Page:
I like Curtis73s' "asthma" correlation. Think of an engine like an air pump, that's all it really is. The easier, and more air it can move, the more efficient it's going to be. That's why things like bigger ports, bigger valves, more cam, boring and stroking, add so much more power over a "stock" engine. There are lots of other little things that can add power also. If you are starting out with a "stock" type engine, then start with the intake and exhaust; free flowing air cleaner, better induction, free flowing exhaust (ie: headers, duals, low restriction mufflers). Later on, things such as a cam change, headwork, precision machining and balancing come into play. But, GEARING is probably one of the biggest things you can do to make any engine work better by keeping it in it's "power band", you'll notice it more in seat-of-the-pants performance.
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Old 10-01-2008, 12:34 PM
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As a general rule, "bigger" parts means bigger HP, but it means it shifts the power up in the RPMs. Bigger cam, head ports, compression, carb, intake, etc... it all has to be matched. The nice thing about bigger engines is that you can get that bigger power without shifting things up in RPM.

A stock TBI engine (which is what I assume you have) has the tiniest of everything; tiny cam, heads, TBI (carb), and tiny displacement. They were done that way basically so the vehicle had a means of moving around; not much power, but great on emissions and MPG.

When we talk about upgrading an engine for more power or torque, we are basically banking on the fact that the factory made very mild engines. We can put some slightly "bigger" parts on it and get nice power upgrades without putting the power too high in the RPMs. Factory engines typically use parts that make it suited for low power from idle to 4500 rpms. Street engines use head, cam, intake, and carbs designed for 1000-6000 rpms. Race engines use bigger parts and usually don't make power until the 3000-7000 area. The ticket is choosing the right "bigger" parts so that you match the target use with your desires.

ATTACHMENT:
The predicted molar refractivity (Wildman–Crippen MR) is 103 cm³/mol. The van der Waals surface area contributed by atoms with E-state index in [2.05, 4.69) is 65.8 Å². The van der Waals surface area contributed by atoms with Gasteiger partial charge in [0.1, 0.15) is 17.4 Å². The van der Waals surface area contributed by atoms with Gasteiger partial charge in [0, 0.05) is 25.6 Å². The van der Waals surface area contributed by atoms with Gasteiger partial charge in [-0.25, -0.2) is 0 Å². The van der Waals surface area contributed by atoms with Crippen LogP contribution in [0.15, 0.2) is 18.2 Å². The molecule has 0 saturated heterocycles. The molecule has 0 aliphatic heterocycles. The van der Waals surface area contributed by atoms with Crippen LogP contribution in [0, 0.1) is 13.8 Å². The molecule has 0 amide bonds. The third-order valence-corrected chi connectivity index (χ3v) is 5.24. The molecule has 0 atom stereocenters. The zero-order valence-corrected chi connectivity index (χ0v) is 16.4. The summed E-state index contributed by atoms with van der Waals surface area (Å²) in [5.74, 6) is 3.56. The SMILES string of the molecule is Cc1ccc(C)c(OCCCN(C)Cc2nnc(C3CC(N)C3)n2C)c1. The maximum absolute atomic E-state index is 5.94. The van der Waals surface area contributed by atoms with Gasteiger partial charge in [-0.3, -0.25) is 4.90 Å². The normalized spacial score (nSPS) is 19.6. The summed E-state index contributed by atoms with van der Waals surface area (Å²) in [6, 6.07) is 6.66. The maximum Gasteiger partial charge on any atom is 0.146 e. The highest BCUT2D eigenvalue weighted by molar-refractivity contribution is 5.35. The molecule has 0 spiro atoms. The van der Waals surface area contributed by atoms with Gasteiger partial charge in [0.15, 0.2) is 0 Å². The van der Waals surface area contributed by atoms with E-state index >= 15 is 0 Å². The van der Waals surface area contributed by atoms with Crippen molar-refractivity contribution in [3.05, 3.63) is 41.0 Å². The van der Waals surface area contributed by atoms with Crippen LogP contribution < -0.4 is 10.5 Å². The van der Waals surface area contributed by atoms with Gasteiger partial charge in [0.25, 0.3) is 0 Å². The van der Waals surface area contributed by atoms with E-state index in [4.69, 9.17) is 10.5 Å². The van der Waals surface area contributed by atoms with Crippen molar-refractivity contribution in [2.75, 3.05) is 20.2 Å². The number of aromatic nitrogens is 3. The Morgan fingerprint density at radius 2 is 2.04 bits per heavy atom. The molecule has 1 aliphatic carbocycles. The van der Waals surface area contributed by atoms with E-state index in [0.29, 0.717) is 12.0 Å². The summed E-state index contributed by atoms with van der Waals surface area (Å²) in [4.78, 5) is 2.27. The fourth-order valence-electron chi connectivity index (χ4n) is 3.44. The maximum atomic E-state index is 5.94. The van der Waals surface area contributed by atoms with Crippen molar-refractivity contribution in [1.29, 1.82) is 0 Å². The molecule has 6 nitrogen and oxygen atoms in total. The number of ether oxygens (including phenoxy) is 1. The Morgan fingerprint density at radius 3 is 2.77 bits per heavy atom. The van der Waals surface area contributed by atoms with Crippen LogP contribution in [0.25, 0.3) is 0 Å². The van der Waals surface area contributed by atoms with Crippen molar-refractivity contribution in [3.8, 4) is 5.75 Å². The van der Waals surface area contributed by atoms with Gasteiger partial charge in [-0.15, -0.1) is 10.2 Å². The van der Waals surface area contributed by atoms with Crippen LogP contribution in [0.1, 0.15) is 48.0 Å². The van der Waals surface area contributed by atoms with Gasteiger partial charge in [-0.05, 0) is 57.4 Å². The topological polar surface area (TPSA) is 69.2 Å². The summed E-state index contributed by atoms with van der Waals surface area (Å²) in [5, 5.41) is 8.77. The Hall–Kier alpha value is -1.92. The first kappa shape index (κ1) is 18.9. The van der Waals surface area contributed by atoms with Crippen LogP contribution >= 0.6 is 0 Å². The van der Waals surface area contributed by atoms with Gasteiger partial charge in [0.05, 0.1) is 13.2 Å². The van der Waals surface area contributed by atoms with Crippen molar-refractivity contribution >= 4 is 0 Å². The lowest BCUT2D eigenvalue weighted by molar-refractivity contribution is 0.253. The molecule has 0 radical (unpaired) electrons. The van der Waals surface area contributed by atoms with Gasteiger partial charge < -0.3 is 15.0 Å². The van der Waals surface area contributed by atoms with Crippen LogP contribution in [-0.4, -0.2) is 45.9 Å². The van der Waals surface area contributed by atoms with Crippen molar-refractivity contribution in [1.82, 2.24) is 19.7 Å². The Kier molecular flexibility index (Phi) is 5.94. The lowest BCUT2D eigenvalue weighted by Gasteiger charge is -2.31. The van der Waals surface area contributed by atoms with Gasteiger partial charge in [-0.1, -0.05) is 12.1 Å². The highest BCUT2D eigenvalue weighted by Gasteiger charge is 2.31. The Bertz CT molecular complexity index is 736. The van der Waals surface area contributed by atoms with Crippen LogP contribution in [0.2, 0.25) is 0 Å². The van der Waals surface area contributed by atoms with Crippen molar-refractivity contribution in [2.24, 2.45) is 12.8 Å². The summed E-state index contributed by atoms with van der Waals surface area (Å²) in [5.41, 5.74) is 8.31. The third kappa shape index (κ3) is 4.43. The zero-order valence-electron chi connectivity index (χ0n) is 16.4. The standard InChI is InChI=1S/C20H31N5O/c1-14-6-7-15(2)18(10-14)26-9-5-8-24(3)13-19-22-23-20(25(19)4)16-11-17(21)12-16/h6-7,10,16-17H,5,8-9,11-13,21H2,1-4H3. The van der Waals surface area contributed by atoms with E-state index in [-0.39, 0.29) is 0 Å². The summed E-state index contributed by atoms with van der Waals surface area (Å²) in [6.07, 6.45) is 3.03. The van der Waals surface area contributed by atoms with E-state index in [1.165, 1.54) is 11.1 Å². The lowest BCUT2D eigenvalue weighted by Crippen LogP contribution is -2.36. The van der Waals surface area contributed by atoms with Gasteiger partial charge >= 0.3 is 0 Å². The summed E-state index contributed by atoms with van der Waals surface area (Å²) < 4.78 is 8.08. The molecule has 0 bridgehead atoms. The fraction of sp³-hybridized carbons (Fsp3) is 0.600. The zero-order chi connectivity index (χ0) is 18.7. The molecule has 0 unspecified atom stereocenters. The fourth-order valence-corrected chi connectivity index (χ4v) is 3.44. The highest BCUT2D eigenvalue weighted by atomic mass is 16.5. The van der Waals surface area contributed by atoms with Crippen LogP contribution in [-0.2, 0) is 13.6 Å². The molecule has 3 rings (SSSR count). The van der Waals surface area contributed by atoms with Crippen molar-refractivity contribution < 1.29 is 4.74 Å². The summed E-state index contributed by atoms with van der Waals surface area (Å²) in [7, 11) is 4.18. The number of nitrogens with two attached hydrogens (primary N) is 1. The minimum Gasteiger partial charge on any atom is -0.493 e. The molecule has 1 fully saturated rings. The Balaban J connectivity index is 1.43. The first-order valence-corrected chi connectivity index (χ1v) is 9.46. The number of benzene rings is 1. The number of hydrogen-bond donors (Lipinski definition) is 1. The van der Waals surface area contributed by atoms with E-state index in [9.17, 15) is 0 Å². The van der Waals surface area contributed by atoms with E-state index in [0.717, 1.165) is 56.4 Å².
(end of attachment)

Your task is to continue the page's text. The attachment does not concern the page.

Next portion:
On the street, size is king, so a 350 will be much easier to get your power goals without revving to the sky to get it. Then you fine tune it depending on your use. A performance truck that sometimes tows a boat? You're going to want to keep it on the mild side of that 1000-6000 rpm range. A light-weight Camaro that only gets driven on the street on the weekends? You can get away with a lot more.

The other thing to think about is the rest of the vehicle. You can modify a stock engine a little bit without changing the rest of the vehicle, but keep in mind that torque converter stall, transmission gearing (and strength), rear axle ratio, tire size, traction, rear axle strength, and a whole host of other things come into play. For instance, in that truck, chances are it has a monster rear axle with 4.10 gears already, but the Nova might have a wimpy 7.5" rear axle with 2.73 gears. The more power you add, the more you have to modify the rest of the car to match it.

But... most mild street performance can be dropped in place of a factory wheezer without too much modification.
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Old 10-01-2008, 03:06 PM
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a thought...

I didnt see this question in any reply's (not saying it's not there)

What kind of vehicle is it going in? What tranny are you running? Rear end gears? just making big bang in the motor may also bring big bang in a weak power train, or give you absolutley no major impact towards your goals if all this is going in a 1 ton truck?

Start with the type vehicle, determine what you want it to do, figure in your limitations (ie- budget, availability of parts, gas costs!!!) then start shopping.

One guy here talked about the 350, I agree, you can find them a dime a dozen out there, some of them already built fairly well for a couple of grand, well within any kind of "budget build" price tag. If you ever used craigslist.org, give it a try, I just found a free 350 engine and 350 tranny on there in san diego
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Old 10-01-2008, 03:19 PM
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Look at the bright side. When you get all the performance parts for the 305 it will run good. But when the day comes to get a 350. all you need is a empty 350 block. just get a set of 350 pistons. All the parts in a 305 will fit. Manifold, Heads, Ignition, Oil pan, The 305 crank and rods, Cam, timing chain, headers, etc. That is how I build my 350. I took all the performance parts out of my 307. The connecting rods, cam including lifters. I replaced the 307 heads with 202 Heads then transfered the heads on the 350. All I had to get was 350 crank and piston. You can always sell the 305 and get a 350 pretty cheap. If you want to save gas,Then stay with the 305.